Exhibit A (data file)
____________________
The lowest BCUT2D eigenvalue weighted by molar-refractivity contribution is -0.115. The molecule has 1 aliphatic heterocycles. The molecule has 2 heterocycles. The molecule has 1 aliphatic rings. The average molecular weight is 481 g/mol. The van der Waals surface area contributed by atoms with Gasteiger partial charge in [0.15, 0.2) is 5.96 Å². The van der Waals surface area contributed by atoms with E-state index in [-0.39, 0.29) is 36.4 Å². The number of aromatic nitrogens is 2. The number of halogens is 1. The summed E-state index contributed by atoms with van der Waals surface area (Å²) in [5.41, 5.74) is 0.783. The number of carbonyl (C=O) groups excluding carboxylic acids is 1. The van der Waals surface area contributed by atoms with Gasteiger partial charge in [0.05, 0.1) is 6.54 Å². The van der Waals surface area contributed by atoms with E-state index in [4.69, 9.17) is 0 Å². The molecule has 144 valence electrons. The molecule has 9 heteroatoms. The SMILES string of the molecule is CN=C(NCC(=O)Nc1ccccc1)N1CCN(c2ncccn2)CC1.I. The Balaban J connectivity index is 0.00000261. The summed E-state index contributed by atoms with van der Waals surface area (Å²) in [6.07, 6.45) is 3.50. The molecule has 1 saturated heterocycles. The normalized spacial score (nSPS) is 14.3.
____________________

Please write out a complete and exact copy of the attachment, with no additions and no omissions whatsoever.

The lowest BCUT2D eigenvalue weighted by molar-refractivity contribution is -0.115. The molecule has 1 aliphatic heterocycles. The molecule has 2 heterocycles. The molecule has 1 aliphatic rings. The average molecular weight is 481 g/mol. The van der Waals surface area contributed by atoms with Gasteiger partial charge in [0.15, 0.2) is 5.96 Å². The van der Waals surface area contributed by atoms with E-state index in [-0.39, 0.29) is 36.4 Å². The number of aromatic nitrogens is 2. The number of halogens is 1. The summed E-state index contributed by atoms with van der Waals surface area (Å²) in [5.41, 5.74) is 0.783. The number of carbonyl (C=O) groups excluding carboxylic acids is 1. The van der Waals surface area contributed by atoms with Gasteiger partial charge in [0.05, 0.1) is 6.54 Å². The van der Waals surface area contributed by atoms with E-state index in [4.69, 9.17) is 0 Å². The molecule has 144 valence electrons. The molecule has 9 heteroatoms. The SMILES string of the molecule is CN=C(NCC(=O)Nc1ccccc1)N1CCN(c2ncccn2)CC1.I. The Balaban J connectivity index is 0.00000261. The summed E-state index contributed by atoms with van der Waals surface area (Å²) in [6.07, 6.45) is 3.50. The molecule has 1 saturated heterocycles. The normalized spacial score (nSPS) is 14.3.